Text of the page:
Caldera's acquisition of SCO's Unix business gets mixed reviews

Caldera Systems Inc.'s acquisition of the Unix server and services businesses of The Santa Cruz Operation Inc. (SCO) gives Caldera access to a large installed base of users and a strong distribution channel. But doubts are emerging on whether Caldera can successfully merge open source and proprietary product lines without betraying its roots in the Linux community.

"I'm very skeptical about this deal," said Stacey Quandt, an analyst at Giga Information Group Inc. in Santa Clara, Calif. "They can't [release UnixWare] under the General Public License because there are probably parts of code that belong to third parties. They are walking a thin line between open source and a proprietary operating system."

Caldera, based in Orem, Utah, said it would meld its product lines with SCO's into what it calls an Open Internet Platform that will scale from thin clients to the data center. On the high end of the market, it is counting on UnixWare, the 32-bit Unix-for-Intel platforms it is acquiring from SCO. UnixWare has already been adapted by SCO to run Linux binaries.

In a conference call with analysts, Caldera CEO Ransom Love said it isn't yet clear under what type of license the SCO technologies will be released. He said developers would get access to source code but that Caldera would hold on to ownership of some of the code. "Ownership [of code] is not a bad thing; it's actually a good thing," said Love. "It protects [code] quality."

Caldera's statements about its plans for the UnixWare code resemble Sun Microsystems Inc.'s Solaris policy, said Quandt. Analysts are also doubtful on whether Caldera will be able to take over SCO's role as a key partner of IBM in Project Monterey, a joint effort to develop a Unix version for Intel's IA-64 architecture. "There's no guarantee IBM has to accept Caldera as a member of Project Monterey," said Quandt.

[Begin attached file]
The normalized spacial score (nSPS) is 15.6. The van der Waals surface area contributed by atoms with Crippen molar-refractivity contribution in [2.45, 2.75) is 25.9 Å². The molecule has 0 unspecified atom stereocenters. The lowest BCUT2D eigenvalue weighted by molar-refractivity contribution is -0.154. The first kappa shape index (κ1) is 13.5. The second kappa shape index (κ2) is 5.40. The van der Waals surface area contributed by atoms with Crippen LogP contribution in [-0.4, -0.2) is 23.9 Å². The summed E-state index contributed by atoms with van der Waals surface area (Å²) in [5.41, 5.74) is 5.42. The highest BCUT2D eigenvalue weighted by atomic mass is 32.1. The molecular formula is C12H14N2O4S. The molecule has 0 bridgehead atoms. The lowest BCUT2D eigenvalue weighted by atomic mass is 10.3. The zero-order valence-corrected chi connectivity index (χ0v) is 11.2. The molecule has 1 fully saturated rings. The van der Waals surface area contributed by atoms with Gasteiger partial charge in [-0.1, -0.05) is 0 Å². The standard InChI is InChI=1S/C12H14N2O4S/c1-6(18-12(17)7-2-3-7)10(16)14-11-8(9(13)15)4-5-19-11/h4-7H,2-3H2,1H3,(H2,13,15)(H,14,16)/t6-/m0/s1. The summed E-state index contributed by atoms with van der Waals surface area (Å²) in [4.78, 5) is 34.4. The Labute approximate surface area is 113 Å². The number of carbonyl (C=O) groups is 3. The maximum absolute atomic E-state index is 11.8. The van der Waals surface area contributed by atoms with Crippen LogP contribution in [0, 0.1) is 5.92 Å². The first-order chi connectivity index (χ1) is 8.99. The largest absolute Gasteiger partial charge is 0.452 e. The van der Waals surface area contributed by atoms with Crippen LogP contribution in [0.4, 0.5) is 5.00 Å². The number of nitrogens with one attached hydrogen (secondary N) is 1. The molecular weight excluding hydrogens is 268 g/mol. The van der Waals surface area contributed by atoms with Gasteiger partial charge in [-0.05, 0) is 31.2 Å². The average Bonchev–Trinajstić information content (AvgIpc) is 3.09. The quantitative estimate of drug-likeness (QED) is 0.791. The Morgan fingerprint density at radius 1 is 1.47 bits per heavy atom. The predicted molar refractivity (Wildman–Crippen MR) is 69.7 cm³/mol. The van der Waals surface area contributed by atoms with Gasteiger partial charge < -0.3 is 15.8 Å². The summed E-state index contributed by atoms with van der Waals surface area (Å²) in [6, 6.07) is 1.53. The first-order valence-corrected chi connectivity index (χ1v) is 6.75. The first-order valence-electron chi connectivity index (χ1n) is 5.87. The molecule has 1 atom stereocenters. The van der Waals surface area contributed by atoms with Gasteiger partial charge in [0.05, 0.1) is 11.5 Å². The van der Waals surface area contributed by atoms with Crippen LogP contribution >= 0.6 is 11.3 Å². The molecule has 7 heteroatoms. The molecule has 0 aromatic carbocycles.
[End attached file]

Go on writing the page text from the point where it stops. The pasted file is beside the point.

An IBM spokeswoman said the company already has a tight relationship with Caldera and that the relationship will continue. "How this impacts AIX and Monterey has yet to be determined," she said.

One SCO UnixWare user, information systems manager Tom Pratt at Coastal Transportation Inc. in Seattle, said he is relieved by the deal. "I didn't know how long [SCO] was going to be in business," said Pratt. UnixWare "is a good operating system, and I depend on it a lot more than I do on Linux," said Pratt. He said the acquisition would make him more likely to turn to Caldera OpenLinux rather than another Linux version.

Under the deal announced yesterday, SCO will receive a 28% ownership stake in Caldera and $7 million in cash. In addition, Orem-based The Canopy Group Inc., a major stockholder of Caldera, will loan $18 million to SCO, which will keep its Tarantella software division and the SCO OpenServer product line. The deal is expected to be completed by October.

"This is going to have to be executed extremely well," cautioned George Weiss, an analyst at Stamford, Conn.-based Gartner Group Inc. "I think there are practical migration problems for [UnixWare] VARs and users that weren't addressed and won't be addressed for some months."

Weiss also said SCO's UnixWare may not be the ideal Unix version to fulfill Ransom Love's vision of a platform that scales to the data center because SCO's customer base is mainly in small and medium-size businesses.

Analysts also pointed out that, unlike IBM or Compaq Computer Corp., Caldera cannot offer customers an integrated software and hardware solution.

The sale follows two straight quarters of losses by SCO, which last month announced that it had signed on an investment banking firm to help evaluate its options in light of its financial problems (see story).

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